Altered ascorbic acid status in the mucosa from inflammatory bowel disease patients

Author

Buffinton GD, Doe WF

Date

2/1995

Journal

Free Radic Res

Abstract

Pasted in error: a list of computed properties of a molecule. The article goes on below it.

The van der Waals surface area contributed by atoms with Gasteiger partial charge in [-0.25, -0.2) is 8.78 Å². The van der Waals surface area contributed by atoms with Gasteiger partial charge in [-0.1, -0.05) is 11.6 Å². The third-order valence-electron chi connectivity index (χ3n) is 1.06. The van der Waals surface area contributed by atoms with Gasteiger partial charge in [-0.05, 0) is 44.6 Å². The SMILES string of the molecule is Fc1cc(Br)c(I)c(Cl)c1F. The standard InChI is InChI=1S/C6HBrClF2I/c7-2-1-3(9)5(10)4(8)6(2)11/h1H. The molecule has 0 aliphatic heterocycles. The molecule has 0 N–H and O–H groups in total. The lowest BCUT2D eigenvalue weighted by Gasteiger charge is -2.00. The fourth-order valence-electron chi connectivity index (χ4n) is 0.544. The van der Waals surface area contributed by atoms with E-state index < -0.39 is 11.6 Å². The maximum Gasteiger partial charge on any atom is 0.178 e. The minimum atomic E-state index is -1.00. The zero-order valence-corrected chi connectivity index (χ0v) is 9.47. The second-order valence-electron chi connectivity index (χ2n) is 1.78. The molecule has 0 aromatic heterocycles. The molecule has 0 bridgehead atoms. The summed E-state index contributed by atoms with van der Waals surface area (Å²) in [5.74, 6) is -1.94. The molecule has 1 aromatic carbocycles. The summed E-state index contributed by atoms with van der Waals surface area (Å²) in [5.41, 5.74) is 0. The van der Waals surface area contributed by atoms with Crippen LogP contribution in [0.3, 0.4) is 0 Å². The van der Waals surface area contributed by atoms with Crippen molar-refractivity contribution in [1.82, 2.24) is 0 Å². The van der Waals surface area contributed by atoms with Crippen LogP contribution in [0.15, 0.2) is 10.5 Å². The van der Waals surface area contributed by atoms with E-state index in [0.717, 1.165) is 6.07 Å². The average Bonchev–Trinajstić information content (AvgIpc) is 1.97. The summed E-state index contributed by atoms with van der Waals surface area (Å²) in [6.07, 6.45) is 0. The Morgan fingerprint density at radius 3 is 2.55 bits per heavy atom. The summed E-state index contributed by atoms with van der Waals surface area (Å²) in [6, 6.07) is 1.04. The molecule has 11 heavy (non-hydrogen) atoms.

Attempts to establish the presence of oxidant stress and tissue damage in inflammatory bowel disease (IBD) have relied on determining the capacity of peripheral blood inflammatory cells to produce reactive oxygen species (ROS) and other indirect indices. These approaches have failed to address whether or not there are adequate chemical antioxidant defences to prevent oxidative injury in the inflamed mucosa. In this investigation we have determined the mucosal concentrations of reduced and total ascorbic acid and the redox status in paired non-inflamed and inflamed mucosa using colonic biopsies from IBD patients. In inflamed mucosa from Crohn's disease (CD) patients, reduced and total ascorbic acid content decreased by 35% (p = 0.014 and p = 0.009, respectively). In ulcerative colitis (UC) patients, mucosal total ascorbic acid content decreased by 73% (p = 0.069) and reduced ascorbic acid by 41% (p = 0.014). The proportion of total ascorbic acid present in its reduced form in histologically normal mucosa from CD patients was unusually low at approximately 30%. In the paired-inflamed mucosa from CD patients, the redox ratio was also approximately 30% despite the loss of 35% of total ascorbate. In UC patients, the ascorbate redox ratio in the non-inflamed mucosa was 23% which increased to 51% in paired inflamed mucosa. This increase reflected the loss (73%) of total ascorbate. Reduction of dehydroascorbic acid by GSH/NADPH dependent dehydroascorbic acid reductase decreased significantly (p = 0.046) in inflamed mucosa from UC patients, suggesting that the capacity of the inflamed mucosa to maintain the concentration of reduced ascorbic acid is also diminished. HPLC analysis of mucosal preparations for diketogulonic acid, the decomposition product of dehydroascorbic acid, did not account for the loss of total ascorbate in the inflamed mucosa suggesting that ascorbate equivalents underwent further decomposition reactions or were excreted to the colonic lumen. We conclude that the normal luminal environment is strongly oxidising in character and that oxidant stress derived from inflammatory cells contributes to the loss of 35-73% total and reduced ascorbate. In absolute terms, the overall loss of this antioxidant buffering capacity would decrease the capacity of the inflamed mucosa to prevent oxidative tissue damage and hinder recovery of the inflamed mucosa.